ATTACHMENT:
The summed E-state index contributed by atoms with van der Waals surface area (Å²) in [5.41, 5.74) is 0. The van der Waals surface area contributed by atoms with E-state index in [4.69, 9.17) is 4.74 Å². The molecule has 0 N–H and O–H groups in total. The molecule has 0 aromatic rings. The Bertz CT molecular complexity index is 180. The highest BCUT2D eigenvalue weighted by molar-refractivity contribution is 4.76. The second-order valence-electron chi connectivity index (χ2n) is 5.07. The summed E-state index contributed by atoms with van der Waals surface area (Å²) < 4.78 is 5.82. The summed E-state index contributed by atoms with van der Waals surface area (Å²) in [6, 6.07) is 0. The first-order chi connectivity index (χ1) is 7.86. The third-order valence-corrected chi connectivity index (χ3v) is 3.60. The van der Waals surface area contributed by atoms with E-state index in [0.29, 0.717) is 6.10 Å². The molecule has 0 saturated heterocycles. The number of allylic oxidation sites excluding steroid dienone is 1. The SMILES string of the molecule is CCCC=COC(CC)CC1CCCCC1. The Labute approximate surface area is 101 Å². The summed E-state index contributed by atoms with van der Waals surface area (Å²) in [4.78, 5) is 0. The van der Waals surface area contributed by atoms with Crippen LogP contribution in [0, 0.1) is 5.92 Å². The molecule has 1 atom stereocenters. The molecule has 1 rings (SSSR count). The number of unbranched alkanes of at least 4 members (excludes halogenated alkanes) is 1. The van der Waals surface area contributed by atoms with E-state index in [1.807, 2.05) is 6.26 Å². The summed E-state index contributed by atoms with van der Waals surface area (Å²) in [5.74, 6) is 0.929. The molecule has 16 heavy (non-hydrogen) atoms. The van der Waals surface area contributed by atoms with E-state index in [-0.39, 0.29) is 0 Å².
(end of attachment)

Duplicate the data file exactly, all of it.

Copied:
The summed E-state index contributed by atoms with van der Waals surface area (Å²) in [5.41, 5.74) is 0. The van der Waals surface area contributed by atoms with E-state index in [4.69, 9.17) is 4.74 Å². The molecule has 0 N–H and O–H groups in total. The molecule has 0 aromatic rings. The Bertz CT molecular complexity index is 180. The highest BCUT2D eigenvalue weighted by molar-refractivity contribution is 4.76. The second-order valence-electron chi connectivity index (χ2n) is 5.07. The summed E-state index contributed by atoms with van der Waals surface area (Å²) < 4.78 is 5.82. The summed E-state index contributed by atoms with van der Waals surface area (Å²) in [6, 6.07) is 0. The first-order chi connectivity index (χ1) is 7.86. The third-order valence-corrected chi connectivity index (χ3v) is 3.60. The van der Waals surface area contributed by atoms with E-state index in [0.29, 0.717) is 6.10 Å². The molecule has 0 saturated heterocycles. The number of allylic oxidation sites excluding steroid dienone is 1. The SMILES string of the molecule is CCCC=COC(CC)CC1CCCCC1. The Labute approximate surface area is 101 Å². The summed E-state index contributed by atoms with van der Waals surface area (Å²) in [4.78, 5) is 0. The van der Waals surface area contributed by atoms with Crippen LogP contribution in [0, 0.1) is 5.92 Å². The molecule has 1 atom stereocenters. The molecule has 1 rings (SSSR count). The number of unbranched alkanes of at least 4 members (excludes halogenated alkanes) is 1. The van der Waals surface area contributed by atoms with E-state index in [1.807, 2.05) is 6.26 Å². The summed E-state index contributed by atoms with van der Waals surface area (Å²) in [5.74, 6) is 0.929. The molecule has 16 heavy (non-hydrogen) atoms. The van der Waals surface area contributed by atoms with E-state index in [-0.39, 0.29) is 0 Å².